Argentina Will Study Special Courts, Rehabilition Program for Minor Drug Offenders
EspañolArgentina’s government is working on a bill to establish special drug courts for prosecuting minor offenses in cases in which the accused seems to be affected by drug dependency.
The government’s intention is to develop tools for rehabilitation under conditions controlled by the Justice Department, similar to operations in the United States and Chile.
The proposal, to be addressed in next year’s National Congress, is being worked on by the Ministries of Justice and Security, together with the Secretary of Programming for the Prevention of Drug Addiction and the Fight Against Drug Trafficking (Sedronar).
“The goal of drug treatment courts is to reduce incidents of problematic substance use related to criminal activity,” a National Plan for Drug Demand Reduction said.
The courts would not deal with drug dealing cases, but will reportedly set mandatory rehabilitation guidelines in exchange for terminating a criminal process.
National authorities have been building on experience in the Salta Province since 2014. Addicts charged with misdemeanors may apply for admission to drug treatment programs instead of incarceration. The defendant must comply with certain requirements established by a judge, and if they fail to comply, their case could be returned to the normal justice system, where jail is a possibility.
A 2012 study reportedly revealed that 68.5 percent of the incarcerated population consumed illegal drugs, compared to the rest of the population which barely touches 10 percent.
InSight Crime, a foundation dedicated to the study of organized crime in Latin America and the Caribbean, said there are examples of similar programs in the United States that may shed light on some of the pros and cons of addiction treatment as an alternative to imprisonment.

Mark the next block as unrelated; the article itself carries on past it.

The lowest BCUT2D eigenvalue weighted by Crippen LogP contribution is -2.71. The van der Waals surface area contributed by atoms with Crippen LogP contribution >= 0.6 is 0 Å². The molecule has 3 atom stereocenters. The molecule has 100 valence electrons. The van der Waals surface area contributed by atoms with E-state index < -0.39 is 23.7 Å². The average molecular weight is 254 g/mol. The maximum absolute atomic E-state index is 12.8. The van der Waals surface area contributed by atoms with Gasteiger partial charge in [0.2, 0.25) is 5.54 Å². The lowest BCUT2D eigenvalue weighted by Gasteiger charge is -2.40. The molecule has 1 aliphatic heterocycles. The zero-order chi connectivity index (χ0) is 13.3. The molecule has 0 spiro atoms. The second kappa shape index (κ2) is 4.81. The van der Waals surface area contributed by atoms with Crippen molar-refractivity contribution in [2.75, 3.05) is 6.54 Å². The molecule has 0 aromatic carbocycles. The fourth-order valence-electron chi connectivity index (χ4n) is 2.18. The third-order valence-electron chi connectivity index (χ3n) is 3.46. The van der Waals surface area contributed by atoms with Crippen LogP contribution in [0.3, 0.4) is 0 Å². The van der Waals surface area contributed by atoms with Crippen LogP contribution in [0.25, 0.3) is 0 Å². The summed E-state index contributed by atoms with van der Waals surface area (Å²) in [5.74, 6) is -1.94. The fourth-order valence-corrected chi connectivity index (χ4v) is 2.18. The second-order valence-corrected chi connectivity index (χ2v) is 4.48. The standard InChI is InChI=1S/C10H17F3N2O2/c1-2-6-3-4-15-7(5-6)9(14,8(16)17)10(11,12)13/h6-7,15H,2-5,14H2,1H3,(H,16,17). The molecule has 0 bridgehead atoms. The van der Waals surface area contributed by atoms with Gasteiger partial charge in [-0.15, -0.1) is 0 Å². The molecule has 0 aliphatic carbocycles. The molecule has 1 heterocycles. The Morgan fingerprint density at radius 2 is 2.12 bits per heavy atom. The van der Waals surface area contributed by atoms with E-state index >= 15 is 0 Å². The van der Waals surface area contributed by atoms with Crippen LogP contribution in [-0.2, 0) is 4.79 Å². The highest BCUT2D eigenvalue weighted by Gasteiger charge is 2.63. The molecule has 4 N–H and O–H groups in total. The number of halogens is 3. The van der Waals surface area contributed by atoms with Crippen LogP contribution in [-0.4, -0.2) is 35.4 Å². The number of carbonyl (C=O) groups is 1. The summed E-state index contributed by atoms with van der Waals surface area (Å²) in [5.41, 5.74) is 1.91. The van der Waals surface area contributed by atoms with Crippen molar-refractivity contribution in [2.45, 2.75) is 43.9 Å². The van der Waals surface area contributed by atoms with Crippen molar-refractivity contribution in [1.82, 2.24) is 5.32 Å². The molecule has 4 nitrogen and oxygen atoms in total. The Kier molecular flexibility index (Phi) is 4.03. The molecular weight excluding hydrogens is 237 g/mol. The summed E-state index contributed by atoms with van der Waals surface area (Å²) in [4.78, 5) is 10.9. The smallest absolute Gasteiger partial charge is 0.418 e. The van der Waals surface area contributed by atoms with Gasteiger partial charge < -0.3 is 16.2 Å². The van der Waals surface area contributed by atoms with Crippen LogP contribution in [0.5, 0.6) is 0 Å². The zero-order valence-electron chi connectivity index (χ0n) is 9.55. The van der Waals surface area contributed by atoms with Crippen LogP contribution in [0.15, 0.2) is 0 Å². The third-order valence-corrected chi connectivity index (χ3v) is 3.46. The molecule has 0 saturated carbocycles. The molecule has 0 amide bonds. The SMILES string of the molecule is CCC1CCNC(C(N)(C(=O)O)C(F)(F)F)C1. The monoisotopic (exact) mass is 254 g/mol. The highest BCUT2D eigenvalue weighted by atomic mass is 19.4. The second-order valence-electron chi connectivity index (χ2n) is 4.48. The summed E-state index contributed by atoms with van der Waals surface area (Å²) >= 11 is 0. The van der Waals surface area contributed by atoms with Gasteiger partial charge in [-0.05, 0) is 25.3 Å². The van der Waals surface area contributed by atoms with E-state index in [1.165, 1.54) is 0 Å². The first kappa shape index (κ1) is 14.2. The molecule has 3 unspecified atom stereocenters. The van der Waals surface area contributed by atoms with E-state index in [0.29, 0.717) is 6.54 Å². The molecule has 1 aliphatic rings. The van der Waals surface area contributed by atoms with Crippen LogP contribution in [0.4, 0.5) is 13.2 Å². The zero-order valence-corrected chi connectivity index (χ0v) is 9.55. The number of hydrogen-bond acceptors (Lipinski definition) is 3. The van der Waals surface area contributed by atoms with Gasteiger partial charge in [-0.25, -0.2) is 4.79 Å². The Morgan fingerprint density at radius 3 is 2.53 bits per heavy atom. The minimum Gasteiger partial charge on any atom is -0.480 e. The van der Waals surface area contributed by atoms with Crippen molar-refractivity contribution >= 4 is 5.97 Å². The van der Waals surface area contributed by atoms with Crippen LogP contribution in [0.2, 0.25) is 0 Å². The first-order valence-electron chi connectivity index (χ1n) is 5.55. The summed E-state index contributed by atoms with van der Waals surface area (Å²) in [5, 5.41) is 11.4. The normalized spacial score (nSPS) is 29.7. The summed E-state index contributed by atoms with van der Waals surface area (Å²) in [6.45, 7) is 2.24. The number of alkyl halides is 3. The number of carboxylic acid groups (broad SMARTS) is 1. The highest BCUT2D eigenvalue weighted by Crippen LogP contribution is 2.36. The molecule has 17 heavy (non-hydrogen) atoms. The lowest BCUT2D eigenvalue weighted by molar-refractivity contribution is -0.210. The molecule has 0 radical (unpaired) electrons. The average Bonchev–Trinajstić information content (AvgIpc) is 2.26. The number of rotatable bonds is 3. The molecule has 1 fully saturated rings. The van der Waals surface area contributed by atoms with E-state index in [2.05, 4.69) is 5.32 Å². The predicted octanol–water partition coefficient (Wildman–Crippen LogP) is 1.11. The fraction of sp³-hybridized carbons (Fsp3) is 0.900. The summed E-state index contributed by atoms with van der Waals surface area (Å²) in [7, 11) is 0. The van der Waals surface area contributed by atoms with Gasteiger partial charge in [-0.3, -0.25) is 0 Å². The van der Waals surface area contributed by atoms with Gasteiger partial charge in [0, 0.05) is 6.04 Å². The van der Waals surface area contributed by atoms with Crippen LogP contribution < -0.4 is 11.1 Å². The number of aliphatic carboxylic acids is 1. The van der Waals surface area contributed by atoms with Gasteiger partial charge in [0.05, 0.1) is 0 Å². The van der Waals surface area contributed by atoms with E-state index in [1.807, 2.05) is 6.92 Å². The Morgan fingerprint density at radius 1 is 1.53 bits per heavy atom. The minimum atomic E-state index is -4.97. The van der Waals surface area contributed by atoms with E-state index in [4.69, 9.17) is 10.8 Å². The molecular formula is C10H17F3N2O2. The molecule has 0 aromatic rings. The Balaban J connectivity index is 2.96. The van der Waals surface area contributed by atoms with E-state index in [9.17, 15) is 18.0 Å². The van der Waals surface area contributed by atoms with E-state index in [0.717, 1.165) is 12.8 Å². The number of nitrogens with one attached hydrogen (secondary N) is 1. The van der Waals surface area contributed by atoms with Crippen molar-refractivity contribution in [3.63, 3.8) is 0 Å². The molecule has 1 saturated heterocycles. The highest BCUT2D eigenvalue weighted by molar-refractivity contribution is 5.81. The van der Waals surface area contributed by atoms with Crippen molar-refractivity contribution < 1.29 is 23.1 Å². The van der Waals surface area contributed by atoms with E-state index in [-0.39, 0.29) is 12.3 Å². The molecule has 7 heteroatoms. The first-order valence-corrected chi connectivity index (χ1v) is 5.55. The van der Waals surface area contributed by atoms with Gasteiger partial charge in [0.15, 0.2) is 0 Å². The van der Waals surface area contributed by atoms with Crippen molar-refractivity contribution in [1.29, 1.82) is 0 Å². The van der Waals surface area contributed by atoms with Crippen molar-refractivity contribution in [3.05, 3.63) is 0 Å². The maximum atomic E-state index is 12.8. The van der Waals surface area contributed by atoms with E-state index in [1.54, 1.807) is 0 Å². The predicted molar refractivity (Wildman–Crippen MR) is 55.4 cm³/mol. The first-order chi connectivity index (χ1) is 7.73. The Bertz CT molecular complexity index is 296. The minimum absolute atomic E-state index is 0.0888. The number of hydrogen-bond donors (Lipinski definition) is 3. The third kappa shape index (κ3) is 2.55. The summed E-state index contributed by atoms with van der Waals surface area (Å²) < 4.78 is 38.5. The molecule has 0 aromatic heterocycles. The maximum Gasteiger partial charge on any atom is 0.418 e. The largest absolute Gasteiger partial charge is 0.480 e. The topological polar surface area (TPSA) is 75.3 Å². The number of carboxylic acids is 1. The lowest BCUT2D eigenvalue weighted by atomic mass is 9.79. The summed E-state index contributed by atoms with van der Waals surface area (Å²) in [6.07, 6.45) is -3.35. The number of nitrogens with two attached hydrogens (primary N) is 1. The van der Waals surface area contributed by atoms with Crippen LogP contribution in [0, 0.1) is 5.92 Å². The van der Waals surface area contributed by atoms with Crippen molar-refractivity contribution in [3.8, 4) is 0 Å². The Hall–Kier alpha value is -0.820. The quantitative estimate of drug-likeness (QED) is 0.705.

The foundation said advocates of so-called “drug courts” in the United States argue that these programs save the state money by diverting defendants to drug treatment facilities instead of jail. They also ensure that drug courts reduce recidivism and addiction, which is achieved through treatment and the threat of jail.
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But InSight Crime also highlighted criticisms of such programs, claiming drug courts have at best been “minimally effective” in reducing recidivism and addiction, and that in many cases “they do not save money.”
For critics, many people accused of having addiction problems “do not meet the requirements of the programs and end up in jail rather than continuing to receive the necessary treatment.”
Insight Crime also said that while both positions have their merits, a long-term study sponsored by the United States government found that drug courts “effectively save money and reduce recidivism rates.”
“If Argentina moves forward with this proposal, it will be important for the authorities to carry out similar studies and define the programs based on the results of those analyses,” Insight Crime said.